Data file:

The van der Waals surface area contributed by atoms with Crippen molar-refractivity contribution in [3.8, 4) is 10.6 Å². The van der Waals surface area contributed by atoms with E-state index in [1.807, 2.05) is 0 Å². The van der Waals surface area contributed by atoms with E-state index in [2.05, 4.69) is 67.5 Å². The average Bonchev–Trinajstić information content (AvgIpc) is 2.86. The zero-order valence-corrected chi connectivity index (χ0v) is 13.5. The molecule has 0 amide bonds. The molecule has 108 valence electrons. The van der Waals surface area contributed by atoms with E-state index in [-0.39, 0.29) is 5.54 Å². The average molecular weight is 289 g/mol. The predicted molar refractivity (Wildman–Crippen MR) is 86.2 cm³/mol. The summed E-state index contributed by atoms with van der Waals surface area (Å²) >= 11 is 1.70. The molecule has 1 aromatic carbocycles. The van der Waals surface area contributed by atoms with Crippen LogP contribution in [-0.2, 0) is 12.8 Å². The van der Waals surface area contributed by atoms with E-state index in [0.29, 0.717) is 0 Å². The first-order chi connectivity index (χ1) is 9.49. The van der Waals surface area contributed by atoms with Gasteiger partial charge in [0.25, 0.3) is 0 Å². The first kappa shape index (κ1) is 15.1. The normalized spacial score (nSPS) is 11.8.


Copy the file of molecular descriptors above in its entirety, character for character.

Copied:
The van der Waals surface area contributed by atoms with Crippen molar-refractivity contribution in [3.8, 4) is 10.6 Å². The van der Waals surface area contributed by atoms with E-state index in [1.807, 2.05) is 0 Å². The van der Waals surface area contributed by atoms with E-state index in [2.05, 4.69) is 67.5 Å². The average Bonchev–Trinajstić information content (AvgIpc) is 2.86. The zero-order valence-corrected chi connectivity index (χ0v) is 13.5. The molecule has 0 amide bonds. The molecule has 108 valence electrons. The van der Waals surface area contributed by atoms with E-state index in [-0.39, 0.29) is 5.54 Å². The average molecular weight is 289 g/mol. The predicted molar refractivity (Wildman–Crippen MR) is 86.2 cm³/mol. The summed E-state index contributed by atoms with van der Waals surface area (Å²) >= 11 is 1.70. The molecule has 1 aromatic carbocycles. The van der Waals surface area contributed by atoms with Crippen LogP contribution in [-0.2, 0) is 12.8 Å². The van der Waals surface area contributed by atoms with E-state index in [0.29, 0.717) is 0 Å². The first-order chi connectivity index (χ1) is 9.49. The van der Waals surface area contributed by atoms with Gasteiger partial charge in [0.25, 0.3) is 0 Å². The first kappa shape index (κ1) is 15.1. The normalized spacial score (nSPS) is 11.8.